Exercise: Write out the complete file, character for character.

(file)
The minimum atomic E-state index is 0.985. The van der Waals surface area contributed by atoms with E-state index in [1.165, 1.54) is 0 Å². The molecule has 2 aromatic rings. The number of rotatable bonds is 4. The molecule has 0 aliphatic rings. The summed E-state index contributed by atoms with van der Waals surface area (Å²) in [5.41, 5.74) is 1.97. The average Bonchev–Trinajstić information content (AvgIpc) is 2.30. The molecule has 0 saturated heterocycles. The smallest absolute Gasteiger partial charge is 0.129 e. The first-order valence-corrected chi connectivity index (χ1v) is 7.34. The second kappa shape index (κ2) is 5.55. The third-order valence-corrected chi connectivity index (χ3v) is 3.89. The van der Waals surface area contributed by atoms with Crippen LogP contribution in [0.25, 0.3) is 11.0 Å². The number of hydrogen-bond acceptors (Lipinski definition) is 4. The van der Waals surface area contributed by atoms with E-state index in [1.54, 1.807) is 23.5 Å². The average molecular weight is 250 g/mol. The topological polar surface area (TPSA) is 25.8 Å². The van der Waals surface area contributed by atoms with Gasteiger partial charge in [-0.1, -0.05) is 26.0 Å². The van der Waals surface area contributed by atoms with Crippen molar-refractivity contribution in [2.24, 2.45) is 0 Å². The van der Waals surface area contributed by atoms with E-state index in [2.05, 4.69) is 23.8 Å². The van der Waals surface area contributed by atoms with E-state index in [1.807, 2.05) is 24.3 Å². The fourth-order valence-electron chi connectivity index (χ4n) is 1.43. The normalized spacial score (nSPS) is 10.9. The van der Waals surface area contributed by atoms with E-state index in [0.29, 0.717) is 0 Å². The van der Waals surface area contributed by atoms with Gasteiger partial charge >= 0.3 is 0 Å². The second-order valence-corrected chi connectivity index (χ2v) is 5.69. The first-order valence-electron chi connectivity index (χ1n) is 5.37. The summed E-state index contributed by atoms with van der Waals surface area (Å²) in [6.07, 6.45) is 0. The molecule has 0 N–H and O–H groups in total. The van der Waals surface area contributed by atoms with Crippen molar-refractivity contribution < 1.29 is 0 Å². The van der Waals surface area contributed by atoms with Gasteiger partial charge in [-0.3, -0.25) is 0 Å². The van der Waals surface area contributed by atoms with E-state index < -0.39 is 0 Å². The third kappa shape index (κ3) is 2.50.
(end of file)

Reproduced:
The minimum atomic E-state index is 0.985. The van der Waals surface area contributed by atoms with E-state index in [1.165, 1.54) is 0 Å². The molecule has 2 aromatic rings. The number of rotatable bonds is 4. The molecule has 0 aliphatic rings. The summed E-state index contributed by atoms with van der Waals surface area (Å²) in [5.41, 5.74) is 1.97. The average Bonchev–Trinajstić information content (AvgIpc) is 2.30. The molecule has 0 saturated heterocycles. The smallest absolute Gasteiger partial charge is 0.129 e. The first-order valence-corrected chi connectivity index (χ1v) is 7.34. The second kappa shape index (κ2) is 5.55. The third-order valence-corrected chi connectivity index (χ3v) is 3.89. The van der Waals surface area contributed by atoms with Crippen LogP contribution in [0.25, 0.3) is 11.0 Å². The number of hydrogen-bond acceptors (Lipinski definition) is 4. The van der Waals surface area contributed by atoms with E-state index in [1.54, 1.807) is 23.5 Å². The average molecular weight is 250 g/mol. The topological polar surface area (TPSA) is 25.8 Å². The van der Waals surface area contributed by atoms with Gasteiger partial charge in [-0.1, -0.05) is 26.0 Å². The van der Waals surface area contributed by atoms with Crippen molar-refractivity contribution in [2.24, 2.45) is 0 Å². The van der Waals surface area contributed by atoms with E-state index in [2.05, 4.69) is 23.8 Å². The van der Waals surface area contributed by atoms with E-state index in [1.807, 2.05) is 24.3 Å². The fourth-order valence-electron chi connectivity index (χ4n) is 1.43. The normalized spacial score (nSPS) is 10.9. The van der Waals surface area contributed by atoms with E-state index in [0.29, 0.717) is 0 Å². The van der Waals surface area contributed by atoms with Gasteiger partial charge >= 0.3 is 0 Å². The second-order valence-corrected chi connectivity index (χ2v) is 5.69. The first-order valence-electron chi connectivity index (χ1n) is 5.37. The summed E-state index contributed by atoms with van der Waals surface area (Å²) in [6.07, 6.45) is 0. The molecule has 0 N–H and O–H groups in total. The van der Waals surface area contributed by atoms with Crippen molar-refractivity contribution < 1.29 is 0 Å². The van der Waals surface area contributed by atoms with Gasteiger partial charge in [-0.3, -0.25) is 0 Å². The van der Waals surface area contributed by atoms with E-state index < -0.39 is 0 Å². The third kappa shape index (κ3) is 2.50.